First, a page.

When Hurricane Sandy struck New York City a few weeks ago, seven of the 14 under-river subway tunnels flooded as a result of the storm surge, halting operation of some subway lines for more than a week. One possible future safeguard for this kind of disaster: huge, inflatable tunnel plugs. At the University of West Virginia, researchers working with the Department of Homeland Security are testing a massive balloon made of high strength material that could potentially be used to plug subway tunnels during future calamities--be they weather- or terrorism-related--keeping water out and important infrastructure functional. Catch a video of this technology inflating over at the NYT.
Great idea! Of a supple enough external component it would seal around all perturbations in the tunnel, long enough and it would provide enough friction to hold it in place against nearly any mass of water.
@ shutterpod; No, I think they'll be playing it safe with these, and placing in areas where they get maximum blockage, which tends to correspond with places where you don't have to hold back as much water. Near main access.
Actually saw a video of this on youtube several months ago if not longer. ie before sandy, a combination of both water and air. water to give it weight and the air to provide the actual inflation.
wouldn't need weight given enough surface area for friction.
At first glance, this seems to be a good idea; however, I know why it will NOT work.
This kind of simple "solution" is something a child would conceive of, but the world is never as simple as it would seem; there are a lot of built-in roadblocks from this being a viable solution, mainly because the system is not a self-contained environment.
There are penetrations in the tunnels & ancillary facilities in the system that provide ingress/egress to humans and supply air, electricity and communications. The smaller penetrations are supposed to be sealed, but not the supplied-air/exhaust system, or the human-access parts. If these expensive subterranean blimps are developed and deployed, they will likely only be known for trapping water within the tunnels and as a waste of money.
Bottom line: You cannot overcome mother nature.
"Condemnation without investigation is the highest form of ignorance"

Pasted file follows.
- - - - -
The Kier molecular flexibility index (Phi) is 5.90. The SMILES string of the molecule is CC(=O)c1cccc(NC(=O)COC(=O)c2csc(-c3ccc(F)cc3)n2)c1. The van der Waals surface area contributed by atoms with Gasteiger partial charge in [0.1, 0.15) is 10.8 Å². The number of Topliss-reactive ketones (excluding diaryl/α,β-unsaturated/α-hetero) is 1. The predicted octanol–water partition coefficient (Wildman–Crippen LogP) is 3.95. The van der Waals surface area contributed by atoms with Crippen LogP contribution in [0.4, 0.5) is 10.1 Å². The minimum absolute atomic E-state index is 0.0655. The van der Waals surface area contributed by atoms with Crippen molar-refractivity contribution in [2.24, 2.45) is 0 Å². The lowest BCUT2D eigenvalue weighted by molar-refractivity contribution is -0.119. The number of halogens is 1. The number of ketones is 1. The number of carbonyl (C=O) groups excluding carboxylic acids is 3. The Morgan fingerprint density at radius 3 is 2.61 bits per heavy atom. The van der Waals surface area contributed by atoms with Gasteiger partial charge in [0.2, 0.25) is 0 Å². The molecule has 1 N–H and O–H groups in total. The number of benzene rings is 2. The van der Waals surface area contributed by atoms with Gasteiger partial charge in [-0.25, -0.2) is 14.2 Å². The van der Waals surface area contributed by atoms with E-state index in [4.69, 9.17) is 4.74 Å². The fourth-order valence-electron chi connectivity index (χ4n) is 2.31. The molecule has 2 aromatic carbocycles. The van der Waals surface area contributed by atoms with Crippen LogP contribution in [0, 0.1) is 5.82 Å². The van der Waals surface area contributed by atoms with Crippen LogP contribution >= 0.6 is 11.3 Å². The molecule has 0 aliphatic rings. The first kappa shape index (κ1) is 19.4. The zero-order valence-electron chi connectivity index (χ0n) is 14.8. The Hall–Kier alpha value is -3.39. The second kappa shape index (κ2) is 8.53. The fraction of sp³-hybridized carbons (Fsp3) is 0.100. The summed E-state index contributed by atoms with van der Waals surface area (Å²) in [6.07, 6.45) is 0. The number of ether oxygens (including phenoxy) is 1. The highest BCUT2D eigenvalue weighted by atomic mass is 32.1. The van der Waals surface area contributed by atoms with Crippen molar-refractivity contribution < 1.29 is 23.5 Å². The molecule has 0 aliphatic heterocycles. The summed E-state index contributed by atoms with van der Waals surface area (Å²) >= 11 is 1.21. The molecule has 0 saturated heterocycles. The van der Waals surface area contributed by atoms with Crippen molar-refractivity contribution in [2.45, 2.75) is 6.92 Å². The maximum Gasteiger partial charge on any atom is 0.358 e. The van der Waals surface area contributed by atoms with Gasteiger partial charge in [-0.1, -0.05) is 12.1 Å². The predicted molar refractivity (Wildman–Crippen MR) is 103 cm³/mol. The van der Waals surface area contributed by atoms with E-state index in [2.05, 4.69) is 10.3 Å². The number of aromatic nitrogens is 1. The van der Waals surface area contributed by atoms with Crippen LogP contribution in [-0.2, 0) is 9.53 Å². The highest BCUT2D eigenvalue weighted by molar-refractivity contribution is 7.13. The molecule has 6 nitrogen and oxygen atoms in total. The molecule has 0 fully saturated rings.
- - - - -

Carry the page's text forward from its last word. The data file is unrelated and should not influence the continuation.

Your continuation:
I think inflatables could be made with frames for the different types of entry-egress routes of the subways, but they'd have to work by pressing the frame outward when compressed. You'd have what? 6 or 7 types of balloons? The lower access points are supposed to be designed for flooding, correct? Since day one?
Do you suggest to just roll over and die?
This should work fine as a 'perfect' seal is unneccesary. These tunnels all have pumps already so the idea is to slow down the water flowing in to where it can be matched by water being pumped out. Losing ground slowly enough that after a long storm the water is only a couple of feet deep at the lowest points would be a huge improvement.
There are two solutions:
(1) Make the tunnels impermiable - so that they can be closed and sealed such that even a surface flood cannot penetrate inside of them. At which point, inflatables like these would serve as critical safeties to seperate sections in case of a regional failure (making the failure limited, rather than system wide).
(2) Make the tunnels water tollerant and able to be pumped quickly from gravity filled basins. Then the system can be allowed to submerge, drained, then washed down clean in short order.
The first option would cost billions, be rife with failures, but would swiftly restore service.
The second option would cost much less up front, cost more after each storm (water and personal to wash down the system), and take longer to restore service.
Considering the current state of the system, option 2 seems like the wiser path.